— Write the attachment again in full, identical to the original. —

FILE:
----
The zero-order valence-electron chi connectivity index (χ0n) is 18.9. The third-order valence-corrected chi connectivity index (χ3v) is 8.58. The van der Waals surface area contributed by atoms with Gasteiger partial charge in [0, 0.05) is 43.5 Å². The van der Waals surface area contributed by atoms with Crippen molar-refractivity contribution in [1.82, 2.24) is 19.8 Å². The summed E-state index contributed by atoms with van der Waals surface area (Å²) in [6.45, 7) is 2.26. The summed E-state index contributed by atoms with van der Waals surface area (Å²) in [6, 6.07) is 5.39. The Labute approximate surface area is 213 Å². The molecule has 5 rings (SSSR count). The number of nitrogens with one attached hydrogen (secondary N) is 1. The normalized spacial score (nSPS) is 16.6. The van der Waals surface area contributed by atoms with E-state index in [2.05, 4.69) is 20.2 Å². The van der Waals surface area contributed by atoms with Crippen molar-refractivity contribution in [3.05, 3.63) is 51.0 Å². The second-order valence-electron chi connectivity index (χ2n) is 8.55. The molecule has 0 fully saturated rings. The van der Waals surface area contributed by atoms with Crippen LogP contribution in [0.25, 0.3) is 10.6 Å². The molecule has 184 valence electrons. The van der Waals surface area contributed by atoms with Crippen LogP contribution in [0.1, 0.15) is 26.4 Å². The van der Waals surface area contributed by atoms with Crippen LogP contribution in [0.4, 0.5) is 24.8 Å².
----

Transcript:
The zero-order valence-electron chi connectivity index (χ0n) is 18.9. The third-order valence-corrected chi connectivity index (χ3v) is 8.58. The van der Waals surface area contributed by atoms with Gasteiger partial charge in [0, 0.05) is 43.5 Å². The van der Waals surface area contributed by atoms with Crippen molar-refractivity contribution in [1.82, 2.24) is 19.8 Å². The summed E-state index contributed by atoms with van der Waals surface area (Å²) in [6.45, 7) is 2.26. The summed E-state index contributed by atoms with van der Waals surface area (Å²) in [6, 6.07) is 5.39. The Labute approximate surface area is 213 Å². The molecule has 5 rings (SSSR count). The number of nitrogens with one attached hydrogen (secondary N) is 1. The normalized spacial score (nSPS) is 16.6. The van der Waals surface area contributed by atoms with E-state index in [2.05, 4.69) is 20.2 Å². The van der Waals surface area contributed by atoms with Crippen molar-refractivity contribution in [3.05, 3.63) is 51.0 Å². The second-order valence-electron chi connectivity index (χ2n) is 8.55. The molecule has 0 fully saturated rings. The van der Waals surface area contributed by atoms with Crippen LogP contribution in [0.25, 0.3) is 10.6 Å². The molecule has 184 valence electrons. The van der Waals surface area contributed by atoms with Crippen LogP contribution in [0.1, 0.15) is 26.4 Å². The van der Waals surface area contributed by atoms with Crippen LogP contribution in [0.4, 0.5) is 24.8 Å².